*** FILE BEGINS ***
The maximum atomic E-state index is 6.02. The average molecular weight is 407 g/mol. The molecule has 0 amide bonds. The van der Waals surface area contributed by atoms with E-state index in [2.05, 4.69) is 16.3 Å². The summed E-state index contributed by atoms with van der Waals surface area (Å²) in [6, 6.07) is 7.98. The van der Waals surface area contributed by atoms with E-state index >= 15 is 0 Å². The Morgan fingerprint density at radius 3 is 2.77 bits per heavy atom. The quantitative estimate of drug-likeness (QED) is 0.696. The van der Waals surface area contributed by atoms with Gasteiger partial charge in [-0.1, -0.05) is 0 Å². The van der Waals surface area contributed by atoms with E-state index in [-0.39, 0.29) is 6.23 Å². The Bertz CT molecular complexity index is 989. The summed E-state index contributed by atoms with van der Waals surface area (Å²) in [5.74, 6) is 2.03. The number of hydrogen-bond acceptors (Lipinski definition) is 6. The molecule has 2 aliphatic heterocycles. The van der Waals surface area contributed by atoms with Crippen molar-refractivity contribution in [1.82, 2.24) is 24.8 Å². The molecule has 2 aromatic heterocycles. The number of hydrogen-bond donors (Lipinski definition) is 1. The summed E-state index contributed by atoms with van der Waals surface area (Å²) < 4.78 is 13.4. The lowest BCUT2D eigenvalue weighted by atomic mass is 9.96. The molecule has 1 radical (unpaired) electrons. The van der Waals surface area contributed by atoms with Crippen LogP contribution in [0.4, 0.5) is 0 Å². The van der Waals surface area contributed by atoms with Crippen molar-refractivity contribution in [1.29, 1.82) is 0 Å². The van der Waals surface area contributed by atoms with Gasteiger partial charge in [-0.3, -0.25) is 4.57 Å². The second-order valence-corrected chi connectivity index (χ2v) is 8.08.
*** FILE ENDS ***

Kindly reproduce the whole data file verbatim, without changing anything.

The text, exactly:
The maximum atomic E-state index is 6.02. The average molecular weight is 407 g/mol. The molecule has 0 amide bonds. The van der Waals surface area contributed by atoms with E-state index in [2.05, 4.69) is 16.3 Å². The summed E-state index contributed by atoms with van der Waals surface area (Å²) in [6, 6.07) is 7.98. The van der Waals surface area contributed by atoms with E-state index >= 15 is 0 Å². The Morgan fingerprint density at radius 3 is 2.77 bits per heavy atom. The quantitative estimate of drug-likeness (QED) is 0.696. The van der Waals surface area contributed by atoms with Gasteiger partial charge in [-0.1, -0.05) is 0 Å². The van der Waals surface area contributed by atoms with E-state index in [-0.39, 0.29) is 6.23 Å². The Bertz CT molecular complexity index is 989. The summed E-state index contributed by atoms with van der Waals surface area (Å²) in [5.74, 6) is 2.03. The number of hydrogen-bond acceptors (Lipinski definition) is 6. The molecule has 2 aliphatic heterocycles. The van der Waals surface area contributed by atoms with Crippen molar-refractivity contribution in [1.82, 2.24) is 24.8 Å². The molecule has 2 aromatic heterocycles. The number of hydrogen-bond donors (Lipinski definition) is 1. The summed E-state index contributed by atoms with van der Waals surface area (Å²) < 4.78 is 13.4. The lowest BCUT2D eigenvalue weighted by atomic mass is 9.96. The molecule has 1 radical (unpaired) electrons. The van der Waals surface area contributed by atoms with Crippen LogP contribution in [0.4, 0.5) is 0 Å². The van der Waals surface area contributed by atoms with Crippen molar-refractivity contribution in [1.29, 1.82) is 0 Å². The van der Waals surface area contributed by atoms with Gasteiger partial charge in [-0.3, -0.25) is 4.57 Å². The second-order valence-corrected chi connectivity index (χ2v) is 8.08.